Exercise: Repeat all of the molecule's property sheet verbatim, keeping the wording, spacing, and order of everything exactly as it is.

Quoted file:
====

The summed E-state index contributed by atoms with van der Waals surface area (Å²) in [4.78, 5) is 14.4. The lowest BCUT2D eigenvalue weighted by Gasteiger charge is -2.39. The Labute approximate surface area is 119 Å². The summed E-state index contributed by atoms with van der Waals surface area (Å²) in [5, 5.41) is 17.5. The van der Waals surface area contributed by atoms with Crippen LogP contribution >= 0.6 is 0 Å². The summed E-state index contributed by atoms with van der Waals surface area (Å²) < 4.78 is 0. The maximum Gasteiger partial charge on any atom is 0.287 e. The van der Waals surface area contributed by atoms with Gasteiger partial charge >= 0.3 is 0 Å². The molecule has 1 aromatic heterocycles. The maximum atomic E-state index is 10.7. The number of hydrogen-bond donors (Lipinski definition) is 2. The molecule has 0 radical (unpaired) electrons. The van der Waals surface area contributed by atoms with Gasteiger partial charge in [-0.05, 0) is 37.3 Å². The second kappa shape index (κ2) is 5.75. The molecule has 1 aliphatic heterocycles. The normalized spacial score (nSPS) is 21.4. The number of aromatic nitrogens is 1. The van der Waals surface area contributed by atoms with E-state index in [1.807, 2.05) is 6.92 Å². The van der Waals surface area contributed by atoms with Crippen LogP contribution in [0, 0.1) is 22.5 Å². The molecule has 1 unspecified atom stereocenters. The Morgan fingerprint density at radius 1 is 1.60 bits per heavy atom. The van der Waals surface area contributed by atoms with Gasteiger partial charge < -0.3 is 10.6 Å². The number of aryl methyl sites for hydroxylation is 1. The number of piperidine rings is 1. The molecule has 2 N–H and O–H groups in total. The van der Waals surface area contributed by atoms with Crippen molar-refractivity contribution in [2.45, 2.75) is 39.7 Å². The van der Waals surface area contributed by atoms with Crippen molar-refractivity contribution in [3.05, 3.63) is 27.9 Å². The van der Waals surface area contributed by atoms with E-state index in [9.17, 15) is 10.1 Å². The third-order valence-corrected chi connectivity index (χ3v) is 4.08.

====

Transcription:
The summed E-state index contributed by atoms with van der Waals surface area (Å²) in [4.78, 5) is 14.4. The lowest BCUT2D eigenvalue weighted by Gasteiger charge is -2.39. The Labute approximate surface area is 119 Å². The summed E-state index contributed by atoms with van der Waals surface area (Å²) in [5, 5.41) is 17.5. The van der Waals surface area contributed by atoms with Crippen LogP contribution >= 0.6 is 0 Å². The summed E-state index contributed by atoms with van der Waals surface area (Å²) < 4.78 is 0. The maximum Gasteiger partial charge on any atom is 0.287 e. The van der Waals surface area contributed by atoms with Gasteiger partial charge >= 0.3 is 0 Å². The molecule has 1 aromatic heterocycles. The maximum atomic E-state index is 10.7. The number of hydrogen-bond donors (Lipinski definition) is 2. The molecule has 0 radical (unpaired) electrons. The van der Waals surface area contributed by atoms with Gasteiger partial charge in [-0.05, 0) is 37.3 Å². The second kappa shape index (κ2) is 5.75. The molecule has 1 aliphatic heterocycles. The normalized spacial score (nSPS) is 21.4. The number of aromatic nitrogens is 1. The van der Waals surface area contributed by atoms with E-state index in [1.807, 2.05) is 6.92 Å². The van der Waals surface area contributed by atoms with Crippen LogP contribution in [0, 0.1) is 22.5 Å². The molecule has 1 unspecified atom stereocenters. The Morgan fingerprint density at radius 1 is 1.60 bits per heavy atom. The van der Waals surface area contributed by atoms with Gasteiger partial charge < -0.3 is 10.6 Å². The number of aryl methyl sites for hydroxylation is 1. The number of piperidine rings is 1. The molecule has 2 N–H and O–H groups in total. The van der Waals surface area contributed by atoms with Crippen molar-refractivity contribution in [2.45, 2.75) is 39.7 Å². The van der Waals surface area contributed by atoms with Crippen molar-refractivity contribution in [3.05, 3.63) is 27.9 Å². The van der Waals surface area contributed by atoms with E-state index in [9.17, 15) is 10.1 Å². The third-order valence-corrected chi connectivity index (χ3v) is 4.08.